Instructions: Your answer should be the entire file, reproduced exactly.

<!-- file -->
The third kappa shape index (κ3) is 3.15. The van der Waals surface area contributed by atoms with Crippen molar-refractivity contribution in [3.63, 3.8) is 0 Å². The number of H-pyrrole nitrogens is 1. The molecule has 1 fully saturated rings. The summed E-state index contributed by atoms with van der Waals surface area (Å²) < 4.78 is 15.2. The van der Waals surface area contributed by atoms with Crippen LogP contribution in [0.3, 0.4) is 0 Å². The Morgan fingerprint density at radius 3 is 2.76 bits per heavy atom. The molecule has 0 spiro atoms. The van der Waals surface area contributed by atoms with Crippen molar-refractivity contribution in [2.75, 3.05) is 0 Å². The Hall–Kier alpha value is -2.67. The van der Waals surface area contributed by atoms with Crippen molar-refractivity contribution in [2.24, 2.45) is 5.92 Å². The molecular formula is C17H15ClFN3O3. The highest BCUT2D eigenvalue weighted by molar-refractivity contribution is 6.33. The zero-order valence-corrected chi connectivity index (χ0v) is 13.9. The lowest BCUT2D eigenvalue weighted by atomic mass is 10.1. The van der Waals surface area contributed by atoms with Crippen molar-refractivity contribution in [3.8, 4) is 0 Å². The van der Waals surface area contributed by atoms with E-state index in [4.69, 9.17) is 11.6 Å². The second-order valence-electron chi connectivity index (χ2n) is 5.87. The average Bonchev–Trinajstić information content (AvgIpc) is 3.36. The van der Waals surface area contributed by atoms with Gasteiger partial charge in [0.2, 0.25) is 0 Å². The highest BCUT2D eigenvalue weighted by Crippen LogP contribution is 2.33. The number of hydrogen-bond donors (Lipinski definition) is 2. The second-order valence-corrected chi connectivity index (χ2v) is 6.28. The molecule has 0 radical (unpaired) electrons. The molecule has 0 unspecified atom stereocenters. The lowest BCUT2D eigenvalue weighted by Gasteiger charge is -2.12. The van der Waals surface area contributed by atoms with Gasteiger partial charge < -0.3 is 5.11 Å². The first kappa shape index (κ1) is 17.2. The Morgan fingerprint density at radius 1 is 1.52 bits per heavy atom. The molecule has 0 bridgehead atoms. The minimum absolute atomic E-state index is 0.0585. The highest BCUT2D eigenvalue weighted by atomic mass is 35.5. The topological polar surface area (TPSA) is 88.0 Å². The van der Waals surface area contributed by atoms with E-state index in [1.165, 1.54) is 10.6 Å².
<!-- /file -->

The third kappa shape index (κ3) is 3.15. The van der Waals surface area contributed by atoms with Crippen molar-refractivity contribution in [3.63, 3.8) is 0 Å². The number of H-pyrrole nitrogens is 1. The molecule has 1 fully saturated rings. The summed E-state index contributed by atoms with van der Waals surface area (Å²) < 4.78 is 15.2. The van der Waals surface area contributed by atoms with Crippen LogP contribution in [0.3, 0.4) is 0 Å². The Morgan fingerprint density at radius 3 is 2.76 bits per heavy atom. The molecule has 0 spiro atoms. The van der Waals surface area contributed by atoms with Crippen molar-refractivity contribution in [2.75, 3.05) is 0 Å². The Hall–Kier alpha value is -2.67. The van der Waals surface area contributed by atoms with Crippen molar-refractivity contribution in [2.24, 2.45) is 5.92 Å². The molecular formula is C17H15ClFN3O3. The highest BCUT2D eigenvalue weighted by molar-refractivity contribution is 6.33. The zero-order valence-corrected chi connectivity index (χ0v) is 13.9. The lowest BCUT2D eigenvalue weighted by atomic mass is 10.1. The van der Waals surface area contributed by atoms with Crippen molar-refractivity contribution in [3.8, 4) is 0 Å². The van der Waals surface area contributed by atoms with E-state index in [4.69, 9.17) is 11.6 Å². The second-order valence-electron chi connectivity index (χ2n) is 5.87. The average Bonchev–Trinajstić information content (AvgIpc) is 3.36. The van der Waals surface area contributed by atoms with Gasteiger partial charge in [0.2, 0.25) is 0 Å². The highest BCUT2D eigenvalue weighted by Crippen LogP contribution is 2.33. The number of hydrogen-bond donors (Lipinski definition) is 2. The second-order valence-corrected chi connectivity index (χ2v) is 6.28. The molecule has 0 radical (unpaired) electrons. The molecule has 0 unspecified atom stereocenters. The lowest BCUT2D eigenvalue weighted by Gasteiger charge is -2.12. The van der Waals surface area contributed by atoms with Gasteiger partial charge < -0.3 is 5.11 Å². The first kappa shape index (κ1) is 17.2. The Morgan fingerprint density at radius 1 is 1.52 bits per heavy atom. The molecule has 0 bridgehead atoms. The minimum absolute atomic E-state index is 0.0585. The highest BCUT2D eigenvalue weighted by atomic mass is 35.5. The topological polar surface area (TPSA) is 88.0 Å². The van der Waals surface area contributed by atoms with E-state index in [1.165, 1.54) is 10.6 Å².